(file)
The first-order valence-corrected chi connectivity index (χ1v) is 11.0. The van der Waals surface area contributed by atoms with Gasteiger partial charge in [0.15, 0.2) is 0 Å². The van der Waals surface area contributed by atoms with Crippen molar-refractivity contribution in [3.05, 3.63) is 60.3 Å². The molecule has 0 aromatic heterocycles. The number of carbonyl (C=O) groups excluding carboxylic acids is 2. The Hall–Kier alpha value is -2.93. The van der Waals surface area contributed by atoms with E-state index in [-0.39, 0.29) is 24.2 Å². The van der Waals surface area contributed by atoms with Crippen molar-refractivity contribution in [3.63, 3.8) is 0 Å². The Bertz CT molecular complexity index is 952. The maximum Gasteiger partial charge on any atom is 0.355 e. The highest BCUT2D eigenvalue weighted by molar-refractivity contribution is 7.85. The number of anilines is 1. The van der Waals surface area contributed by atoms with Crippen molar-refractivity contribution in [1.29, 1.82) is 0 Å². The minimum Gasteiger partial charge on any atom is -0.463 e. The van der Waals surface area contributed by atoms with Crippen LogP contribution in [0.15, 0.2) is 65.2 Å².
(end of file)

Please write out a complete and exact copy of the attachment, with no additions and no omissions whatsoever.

The first-order valence-corrected chi connectivity index (χ1v) is 11.0. The van der Waals surface area contributed by atoms with Gasteiger partial charge in [0.15, 0.2) is 0 Å². The van der Waals surface area contributed by atoms with Crippen molar-refractivity contribution in [3.05, 3.63) is 60.3 Å². The molecule has 0 aromatic heterocycles. The number of carbonyl (C=O) groups excluding carboxylic acids is 2. The Hall–Kier alpha value is -2.93. The van der Waals surface area contributed by atoms with E-state index in [-0.39, 0.29) is 24.2 Å². The van der Waals surface area contributed by atoms with Crippen molar-refractivity contribution in [3.63, 3.8) is 0 Å². The Bertz CT molecular complexity index is 952. The maximum Gasteiger partial charge on any atom is 0.355 e. The highest BCUT2D eigenvalue weighted by molar-refractivity contribution is 7.85. The number of anilines is 1. The van der Waals surface area contributed by atoms with Crippen molar-refractivity contribution in [1.29, 1.82) is 0 Å². The minimum Gasteiger partial charge on any atom is -0.463 e. The van der Waals surface area contributed by atoms with Crippen LogP contribution in [0.15, 0.2) is 65.2 Å².